Comments on a cultural reality between past and future.

This blog describes Metatime in the Posthuman experience, drawn from Sir Isaac Newton's secret work on the future end of times, a tract in which he described Histories of Things to Come. His hidden papers on the occult were auctioned to two private buyers in 1936 at Sotheby's, but were not available for public research until the 1990s.

Saturday, September 14, 2013

Symbols of Immortality 4: Snake

On 12 September 2013, HuffPo reviewed a new book of poetry, "that could very well reinvent how the world may now view poetry as an art form." That is high praise for poet Gary Lemons, and his new volume, Snake. His poems concern one character, Snake, who is the last creature left on earth after the apocalypse. According to the Amazon blurb about Lemons's book, Snake embodies everything that has gone before; and Snake reaches toward everything that will come after. The character marks the changing of an aeon (a gnostic idea, where time and existence unite in one semi-divine principle). Snake also represents the changing of an aeon's reality:
In Snake, Snake is the last thing left alive. He’s all that remains of our voices. The bodies of all living animals and plants have escaped down the Dreaming Way, leaving behind a residual ego trapped inside Snake: the sole survivor the Earth must destroy to complete the cleanse and start over. All that is gone—all that has been reduced by fire and ice and the other dynamic retributive forces of Earth—lives on in Snake. Snake is the extracted limbic brain removed from the collective consciousness and hunted across an emptied landscape. Snake is the bad ass reptile holding back the end of time by sticking himself into the spokes of Samsara. Snake is a single narrative sequence, a frontline account of pursuit, avoidance, and even friendship, forged in the heat of struggle.
The HuffPo interview with Lemons confirms the poet's awareness of contemporary Millennial themes, especially rapid change, altered values and shifting consciousness. His post-apocalyptic character is a Phoenix-like symbol; Snake describes our awareness of the significance of the turn of the Millennium and our related sense that everything will be smashed in order to create an incontrovertible transformation of the world:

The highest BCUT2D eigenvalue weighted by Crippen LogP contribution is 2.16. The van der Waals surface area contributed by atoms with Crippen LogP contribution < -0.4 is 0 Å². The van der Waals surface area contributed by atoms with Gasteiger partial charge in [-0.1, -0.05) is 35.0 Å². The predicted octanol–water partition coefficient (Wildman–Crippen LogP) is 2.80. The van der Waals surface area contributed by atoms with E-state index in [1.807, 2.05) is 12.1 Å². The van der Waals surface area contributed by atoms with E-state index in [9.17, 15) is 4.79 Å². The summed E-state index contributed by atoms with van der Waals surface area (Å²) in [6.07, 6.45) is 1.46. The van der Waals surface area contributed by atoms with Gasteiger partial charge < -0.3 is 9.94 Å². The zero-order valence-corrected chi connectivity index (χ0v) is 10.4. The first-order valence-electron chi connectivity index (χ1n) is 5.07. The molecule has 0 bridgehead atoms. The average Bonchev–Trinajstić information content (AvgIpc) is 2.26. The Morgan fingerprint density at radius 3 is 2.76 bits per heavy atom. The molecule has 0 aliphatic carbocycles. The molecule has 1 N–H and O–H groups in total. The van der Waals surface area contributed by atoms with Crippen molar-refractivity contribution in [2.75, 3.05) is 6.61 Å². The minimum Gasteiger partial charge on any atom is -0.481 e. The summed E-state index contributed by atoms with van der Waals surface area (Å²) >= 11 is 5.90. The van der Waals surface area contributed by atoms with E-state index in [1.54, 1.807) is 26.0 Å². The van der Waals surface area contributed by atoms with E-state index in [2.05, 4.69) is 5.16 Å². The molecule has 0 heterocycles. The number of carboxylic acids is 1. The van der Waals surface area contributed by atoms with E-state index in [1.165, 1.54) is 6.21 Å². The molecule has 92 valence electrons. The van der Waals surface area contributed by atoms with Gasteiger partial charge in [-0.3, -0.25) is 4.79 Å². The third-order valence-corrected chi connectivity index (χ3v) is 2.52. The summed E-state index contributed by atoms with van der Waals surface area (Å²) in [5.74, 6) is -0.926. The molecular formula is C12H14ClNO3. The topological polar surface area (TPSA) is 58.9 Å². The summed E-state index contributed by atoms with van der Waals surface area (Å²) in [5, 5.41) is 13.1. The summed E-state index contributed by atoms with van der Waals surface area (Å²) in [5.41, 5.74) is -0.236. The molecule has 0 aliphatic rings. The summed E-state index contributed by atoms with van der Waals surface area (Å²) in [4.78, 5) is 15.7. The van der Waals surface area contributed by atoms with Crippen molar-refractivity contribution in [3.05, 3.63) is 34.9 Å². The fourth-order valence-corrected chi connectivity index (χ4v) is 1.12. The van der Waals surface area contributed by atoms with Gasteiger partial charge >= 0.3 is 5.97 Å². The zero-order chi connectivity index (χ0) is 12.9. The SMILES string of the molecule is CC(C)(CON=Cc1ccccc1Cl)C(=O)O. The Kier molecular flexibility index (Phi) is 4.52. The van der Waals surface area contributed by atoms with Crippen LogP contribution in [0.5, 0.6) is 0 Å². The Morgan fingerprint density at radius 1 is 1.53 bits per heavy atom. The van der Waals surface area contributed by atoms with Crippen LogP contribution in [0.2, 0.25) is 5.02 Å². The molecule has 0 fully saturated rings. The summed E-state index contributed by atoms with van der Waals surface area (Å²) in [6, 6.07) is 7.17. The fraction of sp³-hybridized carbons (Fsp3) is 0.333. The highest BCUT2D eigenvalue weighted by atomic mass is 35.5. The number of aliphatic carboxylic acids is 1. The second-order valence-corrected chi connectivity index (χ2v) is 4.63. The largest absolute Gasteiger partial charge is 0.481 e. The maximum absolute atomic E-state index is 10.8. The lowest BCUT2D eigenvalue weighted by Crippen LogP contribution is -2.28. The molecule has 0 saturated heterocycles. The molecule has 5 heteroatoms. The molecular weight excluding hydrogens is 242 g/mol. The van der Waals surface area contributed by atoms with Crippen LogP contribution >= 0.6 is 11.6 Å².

[HuffPo:] Despite its post-apocalypse setting, Snake's reflections on the human condition feel thematically urgent to our rapidly changing times. What was the basis of creating a story from a far-future Earth where humanity has long been vanquished?

[GL:] ... I've come to realize ... that the narrative--or the message coming through--is about the line between life and death--how it isn't carved in stone, and how graves aren't any more than wounds that heal on a larger body--and how what we call spirit is the dream around whatever the current reality seems to be. In other words--the future that Snake describes--where life forms on Earth are destroyed in a final cleansing--is not about the death of those forms but the transformation into a new reality. Like a quantum loop world. Uncertainty rules and realities are probabilities contained inside of one another. Events hatch out of events. What dies isn't important--what can't die is.

The character Snake at times ... behaves like a physical entity, preoccupied with food and other basic needs. It also seems like a complicated stream of leftover consciousness, an artificial intelligence drawing upon leftover big data to contemplate its existence. What was the basis for creating the background for a character so difficult to pin down?

This is Snake describing itself--its physical needs are memories of the time it spent as a human being--a time when it had a wife or husband, and a child--a time when it filled the car with a fuel made from ancestors and tasted the bright flesh of cherries on its tongue--these still live in Snake and often in its exile--in the billion years of desolation--as it roams the atomized flesh of creation. It sucks on its memories like a brief neon sign flashing on the lost tavern of its tongue--memories drift into reality like they do all the time. And in Snake's world they become indistinguishable--like protons wandering into the field of electrons--new shapes emerge from this random coupling.

So though Snake is the composite of everything that is gone--the infinite hard drive where the missing data is embedded--waiting for retrieval--it's also the world around the leftover world the hard drive of humanity holds its secrets--it's the dream of the hard drive out of which the hard drive appears--and Snake is the current that runs between them, powering both of them. When it returns to the dream, and when he goes back to Berlin and watches the people walking the streets continuing their lives as if they still exist--Snake's actually present there because that world is also real--curled into the emptiness like an imaginary number inside the mind of the unborn. Snake is real everywhere--like we are--even as we hold to the conviction there is a single reality and the belief we can die in that reality forever.

Intelligence that risks everything is the entrance into creation--or one of them--according to Snake. Everything flowers out of our willingness to risk everything we know for the next step. In any direction.
See my other posts on Immortality.

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